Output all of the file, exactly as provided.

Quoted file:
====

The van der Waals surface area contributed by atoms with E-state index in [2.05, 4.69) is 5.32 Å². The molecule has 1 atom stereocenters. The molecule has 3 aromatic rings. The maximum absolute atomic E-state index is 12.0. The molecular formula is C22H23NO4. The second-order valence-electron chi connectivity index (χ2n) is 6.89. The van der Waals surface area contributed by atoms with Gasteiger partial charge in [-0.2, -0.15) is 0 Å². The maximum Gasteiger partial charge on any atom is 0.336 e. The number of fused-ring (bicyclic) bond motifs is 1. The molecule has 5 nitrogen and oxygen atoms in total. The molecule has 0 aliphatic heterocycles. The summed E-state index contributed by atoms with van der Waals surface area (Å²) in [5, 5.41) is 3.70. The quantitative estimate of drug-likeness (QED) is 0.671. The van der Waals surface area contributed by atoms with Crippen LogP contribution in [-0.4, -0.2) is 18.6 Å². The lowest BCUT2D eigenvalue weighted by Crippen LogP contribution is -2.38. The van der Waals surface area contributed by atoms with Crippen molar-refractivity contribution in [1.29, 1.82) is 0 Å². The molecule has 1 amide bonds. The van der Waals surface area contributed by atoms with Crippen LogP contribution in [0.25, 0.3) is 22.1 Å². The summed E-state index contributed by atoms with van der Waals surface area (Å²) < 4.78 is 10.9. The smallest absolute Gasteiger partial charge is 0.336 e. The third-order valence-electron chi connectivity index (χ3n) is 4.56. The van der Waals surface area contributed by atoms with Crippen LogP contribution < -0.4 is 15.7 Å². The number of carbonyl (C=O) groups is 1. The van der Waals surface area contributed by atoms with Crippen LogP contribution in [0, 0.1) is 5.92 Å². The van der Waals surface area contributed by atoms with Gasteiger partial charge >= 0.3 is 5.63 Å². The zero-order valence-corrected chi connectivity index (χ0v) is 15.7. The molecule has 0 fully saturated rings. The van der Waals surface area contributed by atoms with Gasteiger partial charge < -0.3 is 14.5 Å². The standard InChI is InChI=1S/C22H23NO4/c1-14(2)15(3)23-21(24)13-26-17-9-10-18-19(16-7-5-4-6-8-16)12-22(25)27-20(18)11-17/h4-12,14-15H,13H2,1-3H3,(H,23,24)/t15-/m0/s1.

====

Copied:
The van der Waals surface area contributed by atoms with E-state index in [2.05, 4.69) is 5.32 Å². The molecule has 1 atom stereocenters. The molecule has 3 aromatic rings. The maximum absolute atomic E-state index is 12.0. The molecular formula is C22H23NO4. The second-order valence-electron chi connectivity index (χ2n) is 6.89. The van der Waals surface area contributed by atoms with Gasteiger partial charge in [-0.2, -0.15) is 0 Å². The maximum Gasteiger partial charge on any atom is 0.336 e. The number of fused-ring (bicyclic) bond motifs is 1. The molecule has 5 nitrogen and oxygen atoms in total. The molecule has 0 aliphatic heterocycles. The summed E-state index contributed by atoms with van der Waals surface area (Å²) in [5, 5.41) is 3.70. The quantitative estimate of drug-likeness (QED) is 0.671. The van der Waals surface area contributed by atoms with Crippen LogP contribution in [-0.4, -0.2) is 18.6 Å². The lowest BCUT2D eigenvalue weighted by Crippen LogP contribution is -2.38. The van der Waals surface area contributed by atoms with Crippen molar-refractivity contribution in [1.29, 1.82) is 0 Å². The molecule has 1 amide bonds. The van der Waals surface area contributed by atoms with Crippen LogP contribution in [0.25, 0.3) is 22.1 Å². The summed E-state index contributed by atoms with van der Waals surface area (Å²) < 4.78 is 10.9. The smallest absolute Gasteiger partial charge is 0.336 e. The third-order valence-electron chi connectivity index (χ3n) is 4.56. The van der Waals surface area contributed by atoms with Crippen LogP contribution < -0.4 is 15.7 Å². The number of carbonyl (C=O) groups is 1. The van der Waals surface area contributed by atoms with Crippen LogP contribution in [0, 0.1) is 5.92 Å². The van der Waals surface area contributed by atoms with Gasteiger partial charge >= 0.3 is 5.63 Å². The zero-order valence-corrected chi connectivity index (χ0v) is 15.7. The molecule has 0 fully saturated rings. The van der Waals surface area contributed by atoms with Gasteiger partial charge < -0.3 is 14.5 Å². The standard InChI is InChI=1S/C22H23NO4/c1-14(2)15(3)23-21(24)13-26-17-9-10-18-19(16-7-5-4-6-8-16)12-22(25)27-20(18)11-17/h4-12,14-15H,13H2,1-3H3,(H,23,24)/t15-/m0/s1.